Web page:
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ABA is not an option (unfortunately)

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(1) How is that a dilemma?
(2) What?
(3) Please save yourself the trouble and don't go.

There is always one no matter where you go.

I appreciate the advise folks. I'll contact the various bar associations in the other states I'd consider moving to. I was cruising around the Cal Bar website which allowed me to see what type of law practiced, their location, and what law school they attended. When I looked up the Cal Bar school near my house, that is when I realized many of their graduates practice law in other states which I thought wasn't an option being that they're not ABA. End result, I'm looking at criminal prosecution and I would hopefully work for the district attorney's office. I work close with many assistant D.A.'s and I have always respected the hard work they do and the challenges inherent with working for the D.A.

My biggest fear is not so much the hard work and time commitment, as the restrictions associated with attending a Cal Bar school and the overall cost of attending. I'd hate to dedicate all that time and money just to realize that I'm tied to California for life.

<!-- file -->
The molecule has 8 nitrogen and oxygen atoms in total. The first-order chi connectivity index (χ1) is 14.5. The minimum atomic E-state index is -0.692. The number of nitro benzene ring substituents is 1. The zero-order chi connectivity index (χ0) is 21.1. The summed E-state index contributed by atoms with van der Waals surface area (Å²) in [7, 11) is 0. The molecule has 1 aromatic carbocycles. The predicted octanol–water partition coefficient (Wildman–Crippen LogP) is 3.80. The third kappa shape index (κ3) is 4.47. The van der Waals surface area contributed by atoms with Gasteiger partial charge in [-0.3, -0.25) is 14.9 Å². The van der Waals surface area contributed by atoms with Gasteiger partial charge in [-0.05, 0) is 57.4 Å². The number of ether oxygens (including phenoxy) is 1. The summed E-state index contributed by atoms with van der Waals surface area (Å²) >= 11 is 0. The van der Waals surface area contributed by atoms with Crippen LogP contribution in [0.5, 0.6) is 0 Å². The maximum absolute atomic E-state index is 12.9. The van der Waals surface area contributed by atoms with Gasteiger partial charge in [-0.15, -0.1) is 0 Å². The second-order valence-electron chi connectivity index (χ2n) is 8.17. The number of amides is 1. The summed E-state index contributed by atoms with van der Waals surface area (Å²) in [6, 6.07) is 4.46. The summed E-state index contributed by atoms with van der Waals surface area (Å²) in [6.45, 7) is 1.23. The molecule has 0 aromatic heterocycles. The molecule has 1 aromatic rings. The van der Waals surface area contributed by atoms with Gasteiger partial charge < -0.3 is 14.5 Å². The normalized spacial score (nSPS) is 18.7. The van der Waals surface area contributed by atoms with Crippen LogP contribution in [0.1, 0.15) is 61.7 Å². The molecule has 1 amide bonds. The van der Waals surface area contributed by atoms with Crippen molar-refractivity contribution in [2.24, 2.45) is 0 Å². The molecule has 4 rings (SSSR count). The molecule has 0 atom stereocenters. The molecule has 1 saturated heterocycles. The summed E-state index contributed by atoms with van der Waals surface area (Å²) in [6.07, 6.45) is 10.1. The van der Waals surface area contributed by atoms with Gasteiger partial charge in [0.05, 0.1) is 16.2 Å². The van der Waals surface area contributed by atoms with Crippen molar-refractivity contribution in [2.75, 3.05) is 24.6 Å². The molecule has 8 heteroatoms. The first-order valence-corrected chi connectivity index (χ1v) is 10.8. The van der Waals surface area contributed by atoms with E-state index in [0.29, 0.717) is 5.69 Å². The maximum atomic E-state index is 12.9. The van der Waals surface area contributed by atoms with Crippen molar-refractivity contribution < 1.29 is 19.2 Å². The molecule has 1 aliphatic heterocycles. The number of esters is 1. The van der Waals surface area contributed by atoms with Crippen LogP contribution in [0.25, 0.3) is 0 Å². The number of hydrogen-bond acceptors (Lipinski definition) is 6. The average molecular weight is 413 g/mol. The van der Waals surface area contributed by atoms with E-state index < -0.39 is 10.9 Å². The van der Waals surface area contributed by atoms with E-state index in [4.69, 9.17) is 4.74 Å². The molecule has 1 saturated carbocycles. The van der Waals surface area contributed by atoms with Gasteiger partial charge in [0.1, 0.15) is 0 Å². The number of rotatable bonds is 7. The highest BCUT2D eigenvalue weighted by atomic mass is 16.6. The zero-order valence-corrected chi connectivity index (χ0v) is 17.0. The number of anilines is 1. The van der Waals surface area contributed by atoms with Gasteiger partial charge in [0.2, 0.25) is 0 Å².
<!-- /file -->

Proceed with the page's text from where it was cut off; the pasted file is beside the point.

Maintain FL 350:
A friend of mine graduated from a CBE school and was permitted to take the NY bar straight out of law school. I'm not sure what criteria she had to meet, but it can be done. Some states, however, specifically require a degree fom an ABA school. From what I've seen, most of the states that will allow a non-ABA grad to sit for their bar still require five years of practice in CA first.

One last point to consider: the vast majority of law schools, including ABA schools, are essentially local institutions. The reputation, internship opportunities, and alumni networks are strongest within the immediate geographical region. It's important to understand that if you get a CBE degree and move out of state, there is a good chance that very few people will have heard of your school. They may be skeptical about a non-ABA school, and you may have a tougher than usual time finding a job.

Personally, I think that the CBE schools are solid, adequate institutions. Outside of CA, however, I'm not sure that the degree will be viewed the same. Something to think about.